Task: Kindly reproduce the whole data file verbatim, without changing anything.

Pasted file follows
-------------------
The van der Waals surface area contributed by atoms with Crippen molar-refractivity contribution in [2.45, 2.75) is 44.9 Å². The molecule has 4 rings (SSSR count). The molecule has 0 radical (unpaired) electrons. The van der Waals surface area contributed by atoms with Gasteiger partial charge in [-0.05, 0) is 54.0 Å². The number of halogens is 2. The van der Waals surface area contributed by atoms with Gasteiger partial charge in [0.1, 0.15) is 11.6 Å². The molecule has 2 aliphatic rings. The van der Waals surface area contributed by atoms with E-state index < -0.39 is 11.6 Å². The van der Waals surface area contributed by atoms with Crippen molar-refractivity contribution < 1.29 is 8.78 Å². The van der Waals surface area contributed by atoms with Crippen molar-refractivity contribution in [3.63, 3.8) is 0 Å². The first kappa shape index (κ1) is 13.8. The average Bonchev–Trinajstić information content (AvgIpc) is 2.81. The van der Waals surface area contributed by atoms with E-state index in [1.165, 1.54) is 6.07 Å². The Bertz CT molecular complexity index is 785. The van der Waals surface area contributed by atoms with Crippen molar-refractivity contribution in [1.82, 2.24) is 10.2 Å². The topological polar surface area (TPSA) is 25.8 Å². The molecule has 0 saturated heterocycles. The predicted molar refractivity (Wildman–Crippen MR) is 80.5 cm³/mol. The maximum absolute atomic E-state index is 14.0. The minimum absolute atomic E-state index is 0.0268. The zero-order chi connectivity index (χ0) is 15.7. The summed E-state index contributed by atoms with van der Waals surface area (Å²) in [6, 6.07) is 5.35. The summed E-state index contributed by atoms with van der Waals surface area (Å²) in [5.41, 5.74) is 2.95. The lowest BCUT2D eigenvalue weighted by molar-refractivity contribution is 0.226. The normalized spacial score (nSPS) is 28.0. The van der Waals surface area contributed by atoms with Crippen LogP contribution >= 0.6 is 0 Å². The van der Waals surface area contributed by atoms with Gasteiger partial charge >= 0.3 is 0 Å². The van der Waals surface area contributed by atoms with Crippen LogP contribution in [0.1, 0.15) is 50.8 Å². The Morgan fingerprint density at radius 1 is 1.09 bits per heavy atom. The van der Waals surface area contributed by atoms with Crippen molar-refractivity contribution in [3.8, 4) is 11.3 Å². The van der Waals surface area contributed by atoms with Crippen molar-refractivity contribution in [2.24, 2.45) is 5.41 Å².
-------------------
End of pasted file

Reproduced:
The van der Waals surface area contributed by atoms with Crippen molar-refractivity contribution in [2.45, 2.75) is 44.9 Å². The molecule has 4 rings (SSSR count). The molecule has 0 radical (unpaired) electrons. The van der Waals surface area contributed by atoms with Gasteiger partial charge in [-0.05, 0) is 54.0 Å². The number of halogens is 2. The van der Waals surface area contributed by atoms with Gasteiger partial charge in [0.1, 0.15) is 11.6 Å². The molecule has 2 aliphatic rings. The van der Waals surface area contributed by atoms with E-state index < -0.39 is 11.6 Å². The van der Waals surface area contributed by atoms with Crippen molar-refractivity contribution < 1.29 is 8.78 Å². The van der Waals surface area contributed by atoms with Crippen molar-refractivity contribution in [3.63, 3.8) is 0 Å². The first kappa shape index (κ1) is 13.8. The average Bonchev–Trinajstić information content (AvgIpc) is 2.81. The van der Waals surface area contributed by atoms with E-state index in [1.165, 1.54) is 6.07 Å². The Bertz CT molecular complexity index is 785. The van der Waals surface area contributed by atoms with Crippen molar-refractivity contribution in [1.82, 2.24) is 10.2 Å². The topological polar surface area (TPSA) is 25.8 Å². The molecule has 0 saturated heterocycles. The predicted molar refractivity (Wildman–Crippen MR) is 80.5 cm³/mol. The maximum absolute atomic E-state index is 14.0. The minimum absolute atomic E-state index is 0.0268. The zero-order chi connectivity index (χ0) is 15.7. The summed E-state index contributed by atoms with van der Waals surface area (Å²) in [6, 6.07) is 5.35. The summed E-state index contributed by atoms with van der Waals surface area (Å²) in [5.41, 5.74) is 2.95. The lowest BCUT2D eigenvalue weighted by molar-refractivity contribution is 0.226. The normalized spacial score (nSPS) is 28.0. The van der Waals surface area contributed by atoms with Crippen LogP contribution >= 0.6 is 0 Å². The van der Waals surface area contributed by atoms with Gasteiger partial charge >= 0.3 is 0 Å². The van der Waals surface area contributed by atoms with Crippen LogP contribution in [0.1, 0.15) is 50.8 Å². The Morgan fingerprint density at radius 1 is 1.09 bits per heavy atom. The van der Waals surface area contributed by atoms with Crippen molar-refractivity contribution in [3.8, 4) is 11.3 Å². The van der Waals surface area contributed by atoms with Crippen molar-refractivity contribution in [2.24, 2.45) is 5.41 Å².